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Believe in the Gift of God's Son

Fr. Richard Demetrius Andrews

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Sermon delivered September 9, 2007.

In today's Gospel we hear the Evangelist say, "For God so loved the world that He gave His only-begotten Son, that whoever believes in Him should not perish but have eternal life" (v.16). That love must be very great -- beyond measure and priceless.

What did God the Father give us in His Son Jesus Christ? The name Jesus literally means "God saves." Jesus Himself said, "I am the way, the truth and the life" (John 14:17) and "I am the light of the world" (John 8:12). So, we, the people of God, have been given, in the person and gift of Jesus Christ, the way towards, the truth about, and the light to see the life of salvation. However, we must receive; we must accept this priceless gift. God does not force us to take the gift. In order to receive the gift, to believe in Jesus Christ, there is implied responsibility. This is where the way, the truth and the light come in to the picture.

First, the way implies a path or trail to follow. In the scripture, Jesus says often, "Follow me," and "take up your cross." This of course means, we must go wherever Jesus leads us. Sometimes He leads up on high mountains where we see His divinity and feel His presence ever so strongly. Sometimes He leads us in the "valley of the shadow of death" where darkness and despair loom over us and we feel abandoned by God. In order to follow, we must trust that Jesus knows the best road for our life to take, the one where all experiences lead to the life of salvation.

Second, in order to follow the way or the road, we usually need a map. The commandments of God show us the pathways that lead to harmony, peace, unity, reconciliation and joy. If we follow the streets and highways, our relationships are healthy. If we don't follow the map, we can get lost, spending months, if not years of wasted time looking for joy, fulfillment, meaning and purpose. If we don't follow the map, we can run into rough terrain and dead-ends of painful and damaging relationships with other people and with ourselves.

Third, let me ask the question, is it easier to read a map, drive on a road, or follow a person on a path in the dark of night or in the brightness of day? The answer is simple, daylight makes all of these much less difficult. The Holy Spirit, the Light of Christ, is always shining. It's a light that never goes out. However, we must bring ourselves into the Light. Whenever we sin, when we miss the mark of doing God's will in our life, we slip into darkness. Have you ever heard the saying, "Nothing good happens after midnight"? Sometimes, we get used to the dark, we like the darkness because we can hide our evil deeds. Not in today's passage but a few verses later, Jesus says, "Men loved darkness rather than light because their deeds were evil. For every one who does evil hates the light and does not come to the light, lest his deeds should be exposed" (vv.19-20). How can we come back into the light? Simple, we return to the light through repentance and confession of our sins and trespasses.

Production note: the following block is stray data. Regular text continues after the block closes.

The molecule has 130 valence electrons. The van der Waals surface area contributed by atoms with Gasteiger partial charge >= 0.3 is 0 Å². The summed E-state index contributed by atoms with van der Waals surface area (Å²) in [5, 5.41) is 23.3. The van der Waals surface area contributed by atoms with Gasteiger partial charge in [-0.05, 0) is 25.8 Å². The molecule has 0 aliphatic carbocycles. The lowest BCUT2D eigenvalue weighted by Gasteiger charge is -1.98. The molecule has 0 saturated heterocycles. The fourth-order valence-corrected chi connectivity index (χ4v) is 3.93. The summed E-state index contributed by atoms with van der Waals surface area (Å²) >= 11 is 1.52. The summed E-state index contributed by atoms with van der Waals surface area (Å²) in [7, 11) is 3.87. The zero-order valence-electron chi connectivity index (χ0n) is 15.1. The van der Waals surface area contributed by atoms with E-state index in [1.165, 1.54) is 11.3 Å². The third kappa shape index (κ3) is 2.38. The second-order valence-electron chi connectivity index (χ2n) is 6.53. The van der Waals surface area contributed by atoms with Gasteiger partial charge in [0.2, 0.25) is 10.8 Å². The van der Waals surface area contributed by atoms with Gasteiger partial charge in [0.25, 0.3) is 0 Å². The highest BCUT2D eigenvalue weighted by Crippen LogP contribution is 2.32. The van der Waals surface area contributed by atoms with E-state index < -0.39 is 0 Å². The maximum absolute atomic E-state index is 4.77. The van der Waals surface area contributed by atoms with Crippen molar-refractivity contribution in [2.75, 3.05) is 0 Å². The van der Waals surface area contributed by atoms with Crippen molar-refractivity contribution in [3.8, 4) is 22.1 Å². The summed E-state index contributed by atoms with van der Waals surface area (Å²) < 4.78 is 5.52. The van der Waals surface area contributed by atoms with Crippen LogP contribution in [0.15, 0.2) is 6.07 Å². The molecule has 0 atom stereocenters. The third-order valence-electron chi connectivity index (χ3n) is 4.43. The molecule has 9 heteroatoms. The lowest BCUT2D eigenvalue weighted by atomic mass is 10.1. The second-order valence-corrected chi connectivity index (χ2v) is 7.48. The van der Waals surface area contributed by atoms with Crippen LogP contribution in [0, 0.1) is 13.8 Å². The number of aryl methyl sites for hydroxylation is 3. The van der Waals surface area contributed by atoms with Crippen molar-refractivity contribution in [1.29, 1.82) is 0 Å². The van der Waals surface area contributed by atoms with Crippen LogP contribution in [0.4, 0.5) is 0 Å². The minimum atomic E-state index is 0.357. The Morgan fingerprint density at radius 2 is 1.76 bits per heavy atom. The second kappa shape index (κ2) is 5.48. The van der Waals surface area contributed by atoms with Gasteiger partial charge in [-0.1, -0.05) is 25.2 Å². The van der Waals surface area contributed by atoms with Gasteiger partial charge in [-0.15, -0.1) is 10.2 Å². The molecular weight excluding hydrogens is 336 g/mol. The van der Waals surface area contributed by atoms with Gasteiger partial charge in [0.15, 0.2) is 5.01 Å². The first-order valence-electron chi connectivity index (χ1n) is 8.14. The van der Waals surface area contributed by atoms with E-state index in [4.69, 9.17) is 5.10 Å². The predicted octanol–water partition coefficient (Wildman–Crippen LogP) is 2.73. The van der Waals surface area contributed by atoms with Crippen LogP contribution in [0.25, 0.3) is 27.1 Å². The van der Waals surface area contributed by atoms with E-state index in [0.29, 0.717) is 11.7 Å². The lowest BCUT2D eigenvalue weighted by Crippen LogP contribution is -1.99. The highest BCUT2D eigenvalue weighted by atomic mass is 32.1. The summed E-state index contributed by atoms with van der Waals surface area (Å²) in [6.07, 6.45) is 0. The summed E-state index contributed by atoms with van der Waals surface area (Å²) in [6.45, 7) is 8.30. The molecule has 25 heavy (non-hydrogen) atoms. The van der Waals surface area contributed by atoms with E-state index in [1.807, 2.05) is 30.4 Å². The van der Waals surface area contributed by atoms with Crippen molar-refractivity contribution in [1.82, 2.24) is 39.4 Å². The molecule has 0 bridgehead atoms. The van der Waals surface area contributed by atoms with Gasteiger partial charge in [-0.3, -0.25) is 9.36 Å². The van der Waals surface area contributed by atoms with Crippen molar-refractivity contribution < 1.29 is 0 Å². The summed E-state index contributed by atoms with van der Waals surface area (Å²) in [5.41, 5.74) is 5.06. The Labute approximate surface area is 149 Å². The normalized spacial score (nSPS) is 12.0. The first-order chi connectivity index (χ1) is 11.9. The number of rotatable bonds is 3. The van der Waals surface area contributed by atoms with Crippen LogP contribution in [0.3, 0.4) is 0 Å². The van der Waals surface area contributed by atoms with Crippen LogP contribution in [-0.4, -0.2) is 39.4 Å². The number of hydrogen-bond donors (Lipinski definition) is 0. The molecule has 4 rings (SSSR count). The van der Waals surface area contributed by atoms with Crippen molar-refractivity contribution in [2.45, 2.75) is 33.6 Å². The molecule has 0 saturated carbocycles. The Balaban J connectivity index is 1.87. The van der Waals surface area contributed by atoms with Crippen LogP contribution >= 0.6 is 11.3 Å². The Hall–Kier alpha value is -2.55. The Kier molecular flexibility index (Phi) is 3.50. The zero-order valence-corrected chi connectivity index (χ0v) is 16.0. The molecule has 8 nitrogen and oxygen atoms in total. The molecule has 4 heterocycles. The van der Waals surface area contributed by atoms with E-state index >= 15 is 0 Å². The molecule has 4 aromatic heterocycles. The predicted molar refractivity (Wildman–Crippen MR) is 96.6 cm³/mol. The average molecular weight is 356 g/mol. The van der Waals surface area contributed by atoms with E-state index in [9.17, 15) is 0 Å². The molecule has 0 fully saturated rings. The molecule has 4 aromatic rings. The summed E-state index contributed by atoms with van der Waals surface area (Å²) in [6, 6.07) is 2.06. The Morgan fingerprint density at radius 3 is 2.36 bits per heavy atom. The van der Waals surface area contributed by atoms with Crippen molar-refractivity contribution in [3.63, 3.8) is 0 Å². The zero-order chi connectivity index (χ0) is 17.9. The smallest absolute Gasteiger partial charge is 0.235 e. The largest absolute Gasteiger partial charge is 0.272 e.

We know that God the Father loves us. He loves us so much He wants to share divine, eternal life with us. He gives this gift through His Son, Jesus Christ, who died on the Cross, to show us the way to salvation. God's gift and Jesus' sacrifice show us that we must crucify our own selfish wants and desires in order to receive the gift. We do this by taking up our own cross, sometimes imposed upon us by the circumstances of life in our imperfect and sinful world. A life of constant and daily prayer enables us to discern how to follow Christ with this cross on our back. The sacred scripture, the Holy Bible, provides the map and the teachings and traditions of our Orthodox Faith provide the key or legend to this map. The purity of our heart, when it holds no bitterness nor resentment towards others, when it is free of the guilt and shame of hidden sins, is like a flashlight to see the map and the headlights to see the road ahead of us, and the sunlight that enables us to see the beautiful landscapes of God's blessings in our life. This is how we believe in Jesus Christ so that we may not perish but have eternal life. Amen!

Fr. Richard Demetrius Andrews is the pastor of St. George Greek Orthodox Church in St. Paul, Minnesota. Fr. Andrews is the past president of Minnesota Eastern Orthodox Christian Clergy Association (MEOCCA), and a volunteer chaplain with the St. Paul Police Department.

Posted: 21-Sep-07



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